Frederick Hammersley, abstract painter, born in 1919, died peacefully  on Sunday, May 31, 2009 in Albuquerque, New Mexico, at the age of 90.   Hammersley is known as one of the Los Angeles-based “Abstract  Classicists” whose work gained international attention through the  exhibition Four Abstract Classicists at the Los Angeles County Museum  in 1959.  The term “hard edge” was coined at the time to describe the  geometric, abstract paintings by Hammersley, Karl Benjamin, Lorser  Feitelson and John McLaughlin.   Hammersley attended […]

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Max Neuhaus, Who Made Aural Artwork, Dies at 69, by Bruce Weber, The New York Times, February 9, 2009


  Listeners at Max Neuhaus’ Water Whistle III St. Paul YMCA, 1972 Sponsor: Walker Arts Center, Minneapolis “Max Neuhaus, a percussionist known for creating site-specific works of “sound sculpture,” allowing unsuspecting passers-by to come upon musical sounds in unlikely places, died Tuesday in Maratea, a coastal town in southern Italy, where he lived. He was 69…” Max Neuhaus’ web site

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John Weber: In Memoriam (1932-2008)

  Born in Los Angeles in 1932, New Yorker art dealer John Weber had a prominent role in the contemporary art world and was one of the first dealers in Soho in the 70s, leaving his mark on New York’s art scene of that period. Owner of the popular John Weber Gallery, which opened in West Broadway in Soho in 1971, he then moved to Chelsea in the ’90s where he began his rise in […]

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Bernd Becher: In Memoriam, August 20, 1931— June 22, 2007

  Click image for New York Times obituary  Bernd Becher, 75, influential Minimalist photographer who with his wife, Hilla Becher, was celebrated for black-and-white photographs of industrial structures, died on June 22 in Rostock, Germany, following heart surgery. Bernd and Hilla Becher met while studying at Dusseldorf Academy and were married in 1961. They had their first gallery exhibition in 1963; retrospectives of their work were held at the Stedelijk Van Abbemuseum in Eindhoven (1981), […]

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Sol Lewitt: In Memoriam, September 9, 1928 — April 8, 2007

  Sol LeWitt, Cubic-Modular Wall Structure, Black, 1966 Painted wood, 43 1/2 x 43 1/2 x 9 3/8 inches Collection of Museum of Modern Art, NY Sol Lewitt, Paragraphs on Conceptual Art  (1967) “I will refer to the kind of art in which I am involved as conceptual art.  In conceptual art the idea or concept is the most important aspect of the work.  (In other forms of art, the concept may be changed in […]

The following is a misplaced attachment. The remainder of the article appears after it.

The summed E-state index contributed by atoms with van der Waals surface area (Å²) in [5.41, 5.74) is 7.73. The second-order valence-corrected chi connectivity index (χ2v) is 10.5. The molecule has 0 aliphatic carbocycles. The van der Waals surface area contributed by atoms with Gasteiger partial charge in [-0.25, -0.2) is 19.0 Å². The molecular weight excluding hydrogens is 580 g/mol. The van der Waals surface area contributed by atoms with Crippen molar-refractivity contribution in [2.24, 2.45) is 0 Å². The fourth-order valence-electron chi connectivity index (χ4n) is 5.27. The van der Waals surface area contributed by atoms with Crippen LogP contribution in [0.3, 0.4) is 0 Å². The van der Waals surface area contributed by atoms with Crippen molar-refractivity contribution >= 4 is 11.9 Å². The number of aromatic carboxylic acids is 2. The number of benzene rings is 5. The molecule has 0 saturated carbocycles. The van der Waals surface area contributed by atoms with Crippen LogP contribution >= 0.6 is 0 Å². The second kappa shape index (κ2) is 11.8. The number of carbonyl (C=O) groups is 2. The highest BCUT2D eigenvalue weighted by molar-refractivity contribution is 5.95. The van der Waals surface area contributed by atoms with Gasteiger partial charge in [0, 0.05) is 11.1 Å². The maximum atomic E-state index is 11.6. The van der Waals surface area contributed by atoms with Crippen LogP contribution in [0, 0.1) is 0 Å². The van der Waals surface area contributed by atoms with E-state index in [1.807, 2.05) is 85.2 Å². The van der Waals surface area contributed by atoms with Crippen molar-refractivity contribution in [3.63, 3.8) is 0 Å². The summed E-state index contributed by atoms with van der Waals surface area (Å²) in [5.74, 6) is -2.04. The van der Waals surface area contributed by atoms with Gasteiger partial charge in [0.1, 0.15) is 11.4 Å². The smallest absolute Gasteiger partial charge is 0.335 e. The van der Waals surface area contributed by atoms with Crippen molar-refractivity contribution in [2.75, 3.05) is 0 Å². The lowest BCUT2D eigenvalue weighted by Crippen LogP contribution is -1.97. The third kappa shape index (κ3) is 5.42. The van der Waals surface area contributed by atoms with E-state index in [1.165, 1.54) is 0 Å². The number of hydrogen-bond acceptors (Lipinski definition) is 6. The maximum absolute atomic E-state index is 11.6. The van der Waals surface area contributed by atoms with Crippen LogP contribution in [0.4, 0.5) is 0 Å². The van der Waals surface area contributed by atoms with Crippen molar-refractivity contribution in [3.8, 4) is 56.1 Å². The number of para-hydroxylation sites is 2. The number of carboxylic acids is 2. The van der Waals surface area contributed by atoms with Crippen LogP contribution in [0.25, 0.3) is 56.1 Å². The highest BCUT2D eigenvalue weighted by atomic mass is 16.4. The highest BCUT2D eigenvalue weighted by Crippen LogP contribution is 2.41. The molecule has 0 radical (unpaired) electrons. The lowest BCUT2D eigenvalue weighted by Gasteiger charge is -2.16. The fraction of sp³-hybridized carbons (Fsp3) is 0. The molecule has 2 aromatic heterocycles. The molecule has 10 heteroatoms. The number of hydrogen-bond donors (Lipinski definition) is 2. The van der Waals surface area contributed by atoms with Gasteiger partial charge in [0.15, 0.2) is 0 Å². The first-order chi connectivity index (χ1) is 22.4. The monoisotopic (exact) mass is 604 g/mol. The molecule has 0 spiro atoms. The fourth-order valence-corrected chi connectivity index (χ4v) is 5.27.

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Hans Wegner: In Memoriam, April 2, 1914 — January 26, 2007

    Hans Wegner was one of the most innovative and prolific of all Danish furniture designers. His work is representative of the excellent craftsmanship and commitment to modern living that made mid-century Danish design internationally popular. His work belongs to the minimalist school, but preserves function. He is perhaps best known for his many beautifully and cleverly designed chairs using the finest of craftmanship.

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Dan Christensen: In Memoriam, October 6, 1943 — January 20, 2007

  Dan Christensen, Pavo, 1968, acrylic on canvas New York painter Dan Christensen died at his home in Easthampton on January 20. Christensen moved to New York in 1965 and became a member of the group of post-Minimalist artists associated with Lyrical Abstraction and Color Field painting. Christensen had over 60 solo exhibitions, beginning in the ‘60s and ‘70s at Andre Emmerich in New York, Nicholas Wilder in Los Angeles, and Rolf Ricke in Cologne.

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The Legacy of Agnes Martin: A Collection of Thoughts by Artists

  Agnes Martin, by Steve Karlik I went for a walk yesterday; a thin veil of snow cloaked the sidewalk.  At once, grids became apparent.  The accumulation of packed snow in the concrete’s seams made opaque grids, grids that were again defined by planes of less dense, more transparent layers of snow that covered the higher surfaces.  The combination of these lines and planes brought me back to painting and why painting has significance for […]